Fortune senior editor Shawn Tully covers some of the deep secrets of Obamacare found in the corporate documents subpoenaed by Democratic Reps. Henry Waxman and Bart Stupak. In the words of the headline: “Documents reveal AT&T, Verizon, others, thought about dropping employer-sponsored benefits.”
The documents in issue had been subpoenaed by Waxman and Stupak in response to the chargeoffs taken by these companies as a result of the enactment of Obamacare. Waxman and Stupak had planned to produce a bit of political theater, scheduling a hearing on the chargeoffs at which the companies’ executives were to testify.
The production was canceled when Waxman and Stupak were apprised of the obvious consequences of the bill they and their Democratic buddies had just voted for. Waxman and Stupak had been oblivious to them when they voted on the bill. We noted a few weeks ago that Robert Pear did a good job covering this story for the New York Times.
I would not have wanted to be one of the majority committee staffers who had to advise Waxman that the elimination of a big corporate tax deduction results in a big corporate tax expense that has to be recognized under applicable accounting standards. It can’t have been pleasant duty. Indeed, majority committee staffers sugarcoated the bitter pill. Tully reports:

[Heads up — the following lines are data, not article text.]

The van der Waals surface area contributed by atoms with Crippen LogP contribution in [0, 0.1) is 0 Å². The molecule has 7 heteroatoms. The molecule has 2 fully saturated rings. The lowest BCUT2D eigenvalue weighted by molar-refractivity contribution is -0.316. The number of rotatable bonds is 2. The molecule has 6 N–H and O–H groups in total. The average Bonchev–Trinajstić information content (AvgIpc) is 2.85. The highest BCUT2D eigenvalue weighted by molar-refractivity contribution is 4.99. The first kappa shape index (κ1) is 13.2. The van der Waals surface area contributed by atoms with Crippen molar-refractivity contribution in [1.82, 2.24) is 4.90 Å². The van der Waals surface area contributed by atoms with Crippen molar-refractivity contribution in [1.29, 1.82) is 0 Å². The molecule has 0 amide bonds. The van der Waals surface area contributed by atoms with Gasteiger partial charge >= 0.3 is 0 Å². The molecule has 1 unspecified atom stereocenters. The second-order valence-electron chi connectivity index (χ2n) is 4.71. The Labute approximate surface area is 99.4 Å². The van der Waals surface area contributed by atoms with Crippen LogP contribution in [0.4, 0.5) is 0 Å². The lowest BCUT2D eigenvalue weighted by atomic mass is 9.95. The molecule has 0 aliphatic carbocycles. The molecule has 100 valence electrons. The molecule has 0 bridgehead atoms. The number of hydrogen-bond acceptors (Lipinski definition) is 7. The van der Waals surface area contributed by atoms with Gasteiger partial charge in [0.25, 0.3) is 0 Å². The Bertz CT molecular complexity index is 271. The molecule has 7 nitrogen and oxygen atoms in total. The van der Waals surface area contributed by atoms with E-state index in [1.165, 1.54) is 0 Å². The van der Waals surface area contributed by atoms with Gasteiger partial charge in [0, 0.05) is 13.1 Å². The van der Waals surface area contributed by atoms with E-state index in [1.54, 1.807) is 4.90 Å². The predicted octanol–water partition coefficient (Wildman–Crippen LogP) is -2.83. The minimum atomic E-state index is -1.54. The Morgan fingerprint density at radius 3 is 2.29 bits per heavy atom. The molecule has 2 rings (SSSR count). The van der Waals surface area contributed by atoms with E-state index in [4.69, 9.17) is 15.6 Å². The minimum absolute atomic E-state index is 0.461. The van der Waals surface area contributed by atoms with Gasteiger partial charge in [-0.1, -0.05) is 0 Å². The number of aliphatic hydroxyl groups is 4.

On April 14, the Committee’s majority staff issued a memo stating that the write downs were “proper and in accordance with SEC rules.” The committee also stated that the memos took a generally sunny view of the new legislation. The documents, said the Democrats’ memo, show that “the overall impact of health reform on large employers could be beneficial.”
Nowhere in the five-page report did the majority staff mention that not one, but all four companies, were weighing the costs and benefits of dropping their coverage.
It’s too late to kill the bill, but it’s not too late to repeal it.